You can build a rain gauge.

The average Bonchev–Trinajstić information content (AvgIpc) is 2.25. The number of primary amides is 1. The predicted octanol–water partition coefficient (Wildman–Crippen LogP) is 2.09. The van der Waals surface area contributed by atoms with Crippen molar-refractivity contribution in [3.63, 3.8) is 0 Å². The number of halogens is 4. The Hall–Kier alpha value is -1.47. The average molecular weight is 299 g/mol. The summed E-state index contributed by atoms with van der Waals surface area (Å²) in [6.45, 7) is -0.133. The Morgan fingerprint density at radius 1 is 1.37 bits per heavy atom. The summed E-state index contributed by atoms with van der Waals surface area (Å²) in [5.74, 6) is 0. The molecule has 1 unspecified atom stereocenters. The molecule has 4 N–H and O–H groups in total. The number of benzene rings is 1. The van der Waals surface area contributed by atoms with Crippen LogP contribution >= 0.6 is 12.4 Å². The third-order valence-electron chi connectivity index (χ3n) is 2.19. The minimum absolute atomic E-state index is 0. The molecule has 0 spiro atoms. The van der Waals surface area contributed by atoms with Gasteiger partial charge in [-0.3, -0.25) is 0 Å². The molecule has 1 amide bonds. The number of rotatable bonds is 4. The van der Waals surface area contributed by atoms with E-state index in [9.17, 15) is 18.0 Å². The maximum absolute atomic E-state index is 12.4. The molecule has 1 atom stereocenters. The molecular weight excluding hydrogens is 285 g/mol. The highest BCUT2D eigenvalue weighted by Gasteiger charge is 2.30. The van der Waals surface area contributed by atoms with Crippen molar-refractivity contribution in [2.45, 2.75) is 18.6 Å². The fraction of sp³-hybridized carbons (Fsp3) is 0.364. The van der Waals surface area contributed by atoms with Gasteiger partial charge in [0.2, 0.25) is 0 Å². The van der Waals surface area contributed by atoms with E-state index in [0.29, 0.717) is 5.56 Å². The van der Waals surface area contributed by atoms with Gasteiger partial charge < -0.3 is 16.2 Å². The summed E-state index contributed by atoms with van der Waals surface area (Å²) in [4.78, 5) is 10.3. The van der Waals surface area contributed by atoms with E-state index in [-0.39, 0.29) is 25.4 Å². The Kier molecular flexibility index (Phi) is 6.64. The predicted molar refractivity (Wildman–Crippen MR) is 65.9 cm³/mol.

You can either buy a rain gauge or make one of your own.A small amount of time and a few simple materials are all you need.The gauge can be used to compare the day to day, week to week, or month to month precipitation. Step 1: The bottle's top should be cut off. To remove the top of the bottle, use a pair of scissors.The bottle begins to narrow.A plastic bottle is the best choice.Remove the paper label completely.Younger children may need supervision when cutting a bottle. Step 2: The pebbles should be placed in the bottom. The bottle has pebbles in it.Soda bottles are not flat.To keep the gauge from tipping over, pour in the pebbles to even out the bottom. Step 3: The bottle should be turned into a funnel. Turn the bottle upside down by removing the cap.The top of the bottle should be pointing downward if it is placed upside down.Put the funnel in place by taping the two halves together.Make sure that the top half is firmly held in place, and that there aren't any gaps between the two pieces of your gauge. Step 4: Make a measuring line. If you want to create a straight vertical line from the bottom of the bottle to the top, you have to cut a long piece of duct tape.A horizontal line just above the pebbles can be drawn with a marker and straightedge.The gauge is at the bottom.Duct tape has strong adhesive properties.When soaking wet, masking tape may come loose. Step 5: Half-inch or half-centimeter intervals should be marked off. Put the ruler against the tape so that the 0 lines up with the bottom line.Use a marker to mark off the tape until you get to the top.The centimetres or inches should be labeled from the top to the bottom.You want to make your measurements easy to read during the experiment.Half interval doesn't need to be labeled.The first mark should be 1 inch or cm.The marks between the labels are a half measurement.Wait until your marker dries on the tape before putting your gauge in the rain.Do not apply markers in the rain.The results may be considered inaccurate if you have to apply new tape or markings midway through the experiment.You can use any unit of measurement in your experiment.You can mark off any part of the body. Step 6: The gauge should be placed at an optimal location. The gauge should be set on a level surface.It should not be in the way of people walking by.When it reaches the 0 mark, pour some water in the bottom.You can use coloured jelly instead of water to give you a reference point.If you want your measurements to be accurate, use oil or jelly instead of another liquid.The bottles are not evenly shaped on the bottom so you have to account for this.The gauge should be in a protected area.You want to make sure that there is no interference from wind, debris, or anything else that could block or prevent rain from entering. Step 7: Make sure you pay attention to the weather. There is a forecast for rain.You can check your gauge 24 hours later to see how high the water is.You know how much rain has fallen.If you want to compare your measurement to official ones, you can check the news or online for the rainfall measurement of your area. Step 8: You should repeat your measurements. If your curiosity has stopped, you can continue measuring for 7 - 14 days.If this is an experiment assigned by your teacher, make sure you follow the perimeters and take the measurements until the experiment tells you to stop.Try to take your measurements at the same time so that you can get a reading.To start a new measurement for the next day, dump the rain out between each measurement. Step 9: You can get a plastic bottle. You can find an empty bottle from your recycle bin.You can buy a two liter bottle of soda at your local supermarket or corner store.Before using, make sure it is completely empty and dry. Step 10: Remove the top. A horizontal line can be created by positioning masking tape a quarter of the way down around the bottle.Use scissors to cut the bottle.The diameter should be consistent. Step 11: To remove the top of the bottle. The bottle can be inverted to fit over the bottom of the bottle like a funnel.Paperclips can be used to hold the two halves together.If there is a lot of rain, you need to make sure your rain gauge isn't broken. Step 12: Put your rain gauge there. There is an adequate location to collect rain.You don't want to put the gauge in a high traffic area.There is a chance that a change in wind direction will prevent rain from falling into the gauge.Place it in a bucket or container to keep it upright.A hole may be dug for the gauge to stand halfway in. Step 13: Measure your findings. Take your measurement when the gauge is removed from its location.The rain should be put into a measuring cylinder.Don't spill any water.If you have collected rain for a week and the water from your rain gauge reaches the 10 cm mark on your measuring cylinder, you can determine how much rain has fallen.Take your daily measurements.Using a pen and paper, record your findings every day at the exact same time of day to give you an accurate comparison. Step 14: There is an account for an odd bottle. The bottles are not even at the bottom.Use a ruler to measure the amount of liquid in the rain.Take this small amount out of your final findings. Step 15: Take your results and analyze them. Take the amount of rain you gather and divide it by the time it takes to get to this amount.How many days will it take to get 15 cm of rain?You can compare the amount of rain from month to month, week to week, or day to day.As the season progresses, you can graph your results to see the changes.You can look at the wind speed, wind direction, or air pressure.You should always replace your gauge at the same location.